Fran Townsend, leading White House-based terrorism adviser who gave public updates on the extent of the threat to U.S. security, is stepping down after 4½ years.
Her departure continues an exodus of key aides and confidants to President George W. Bush, whose two-term presidency is in its final 15 months. Top aide Karl Rove, along with press secretary Tony Snow and senior presidential adviser Dan Bartlett, already left this year.
Mr. Bush said in a statement Monday that Townsend, 45, "has ably guided the Homeland Security Council. She has played an integral role in the formation of the key strategies and policies my administration has used to combat terror and protect Americans."
In her resignation to Mr. Bush, Townsend indicated she was returning to the private sector, saying in a handwritten letter, "As you know, it is with a profound sense of gratitude that I have decided to take a respite from public service."
Mr. Bush noted in his statement that Townsend prosecuted violent crimes, narcotics offenses, Mafia cases and white-collar fraud as an assistant district attorney in the New York City borough of Brooklyn and as an assistant U.S. attorney in the Manhattan borough.
No reason was cited for Townsend's departure, and there was no word on a successor.
Townsend, who at one point had figured in speculation as to who would head the then-new Department of Homeland Security, was a familiar face in the United States, often appearing to argue the administration's position on morning news and Sunday interview shows.
When Democratic Sen. Russ Feingold said Mr. Bush should refrain from using the phrase "Islamic fascists" on grounds it was offensive to Muslims, Townsend explained the president's use of the phrase.
"What the president was trying to capture was this idea of using violence to achieve ideological ends - and that's wrong," she said at a news conference. "Regardless of what label you pin on it, it is this form of radical extremism that really wants to deny people freedom and impose a totalitarian vision of society on everyone that we object to."
This past July, following the release of a National Intelligence Estimate which concluded that al Qaeda is using its growing strength in Pakistan and Iraq to plot attacks on U.S. soil, Townsend refuted CBS Early Show co-anchor Hannah Storm's suggestion that the report showed the U.S. continues to face threats from a resurgent al Qaeda.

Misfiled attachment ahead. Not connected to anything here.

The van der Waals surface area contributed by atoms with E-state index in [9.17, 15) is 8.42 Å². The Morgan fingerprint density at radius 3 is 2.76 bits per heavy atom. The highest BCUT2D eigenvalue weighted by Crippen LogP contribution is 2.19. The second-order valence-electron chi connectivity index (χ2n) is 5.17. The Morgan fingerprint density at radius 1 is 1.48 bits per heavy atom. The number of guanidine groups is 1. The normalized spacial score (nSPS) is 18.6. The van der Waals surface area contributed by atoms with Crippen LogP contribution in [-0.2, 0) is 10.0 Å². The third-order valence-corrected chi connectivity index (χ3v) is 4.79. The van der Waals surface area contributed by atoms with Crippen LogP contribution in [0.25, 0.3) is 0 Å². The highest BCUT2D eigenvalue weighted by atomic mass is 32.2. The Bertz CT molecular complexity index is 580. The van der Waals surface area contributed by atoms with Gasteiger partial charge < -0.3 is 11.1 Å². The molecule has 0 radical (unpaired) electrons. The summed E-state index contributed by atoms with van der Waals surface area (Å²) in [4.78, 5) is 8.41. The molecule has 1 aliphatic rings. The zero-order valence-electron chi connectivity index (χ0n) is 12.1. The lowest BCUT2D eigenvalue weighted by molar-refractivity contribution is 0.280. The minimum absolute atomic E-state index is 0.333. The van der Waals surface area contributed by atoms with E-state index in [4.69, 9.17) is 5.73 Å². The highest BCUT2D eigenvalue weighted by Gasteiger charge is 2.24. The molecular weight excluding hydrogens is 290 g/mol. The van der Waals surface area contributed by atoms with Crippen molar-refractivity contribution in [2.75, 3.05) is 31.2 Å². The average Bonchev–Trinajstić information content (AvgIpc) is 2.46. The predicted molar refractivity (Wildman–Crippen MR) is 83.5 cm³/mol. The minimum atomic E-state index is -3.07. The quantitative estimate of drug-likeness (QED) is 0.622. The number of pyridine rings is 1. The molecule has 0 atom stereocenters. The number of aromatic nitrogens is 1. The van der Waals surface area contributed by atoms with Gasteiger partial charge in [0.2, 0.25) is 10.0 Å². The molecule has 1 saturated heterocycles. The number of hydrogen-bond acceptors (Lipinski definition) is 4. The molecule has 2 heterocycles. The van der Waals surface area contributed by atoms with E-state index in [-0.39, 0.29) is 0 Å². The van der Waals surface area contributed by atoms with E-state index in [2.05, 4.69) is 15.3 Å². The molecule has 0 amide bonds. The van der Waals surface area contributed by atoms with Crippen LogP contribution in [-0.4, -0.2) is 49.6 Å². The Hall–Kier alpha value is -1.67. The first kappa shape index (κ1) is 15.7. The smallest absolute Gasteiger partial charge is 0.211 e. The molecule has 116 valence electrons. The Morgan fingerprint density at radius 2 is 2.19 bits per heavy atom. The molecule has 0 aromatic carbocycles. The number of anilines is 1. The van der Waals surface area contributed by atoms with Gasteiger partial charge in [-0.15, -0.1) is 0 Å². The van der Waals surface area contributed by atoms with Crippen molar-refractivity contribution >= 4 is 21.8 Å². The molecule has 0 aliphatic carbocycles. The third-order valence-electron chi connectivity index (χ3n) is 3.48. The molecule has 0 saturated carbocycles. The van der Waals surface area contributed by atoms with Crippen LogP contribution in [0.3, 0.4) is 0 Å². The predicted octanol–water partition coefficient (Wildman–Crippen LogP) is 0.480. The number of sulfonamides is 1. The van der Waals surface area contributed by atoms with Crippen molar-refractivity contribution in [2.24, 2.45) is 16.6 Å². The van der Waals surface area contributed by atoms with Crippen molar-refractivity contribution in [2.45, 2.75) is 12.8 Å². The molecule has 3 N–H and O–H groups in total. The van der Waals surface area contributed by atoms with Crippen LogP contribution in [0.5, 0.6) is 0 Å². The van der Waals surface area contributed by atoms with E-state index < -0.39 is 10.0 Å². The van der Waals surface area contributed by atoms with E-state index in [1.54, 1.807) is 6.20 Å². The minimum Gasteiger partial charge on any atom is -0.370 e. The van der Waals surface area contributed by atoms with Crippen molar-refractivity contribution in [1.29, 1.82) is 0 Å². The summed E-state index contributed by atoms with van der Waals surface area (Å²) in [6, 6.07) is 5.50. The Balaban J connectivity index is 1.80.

"What the report tells us is that we have constrained al Qaeda's ability to act against us - that al Qaeda believes, based on billions of dollars that we've spent, that we are a more difficult and less vulnerable target for them," she told Storm.
In September she made more than one public comment that al Qaeda leader Osama bin Laden was "virtually impotent," despite the resurgence of al Qaeda in the border area of Pakistan.
"This is about the best he can do," Townsend said of his repeated release of propaganda tapes. While the tapes have reminded the world of the six-year failure to capture him, on CNN's "Situation Room" she chose to characterize the efforts to capture or kill bin Laden as "a success that hasn't occurred yet."
She has also dismissed charges that the CIA's interrogation tactics used on terrorism suspects were torture, saying to CNN that the CIA uses the "least harsh" methods first on detainees and get progressively harsher, until such time as the subject becomes "cooperative."
"When detainees are cooperative, the interrogation tactic stops and it turns into a debriefing," she said.
She had a high profile in the administration's recent response to the devastating wild fires in California, defending the White House reaction to the disaster as going "exactly the way it should be" and assuring Californians the federal response would be "better and faster" than its performance after Hurricane Katrina's strike against the Gulf of Mexico coastal states in 2005.
Townsend's departure is the latest among the lineup of players Mr. Bush brought to Washington.
He saw longtime friend, aide and confidant Alberto Gonzales resign in September in the face of a convulsive uproar in Congress over the dismissals of a slew of federal prosecutors and in connection with the administration's warrantless wiretap program. Defense Secretary Donald H. Rumsfeld resigned just after the time of the 2006 elections in which Democrats, harping on a get-out-of-Iraq theme, regained control of Congress.
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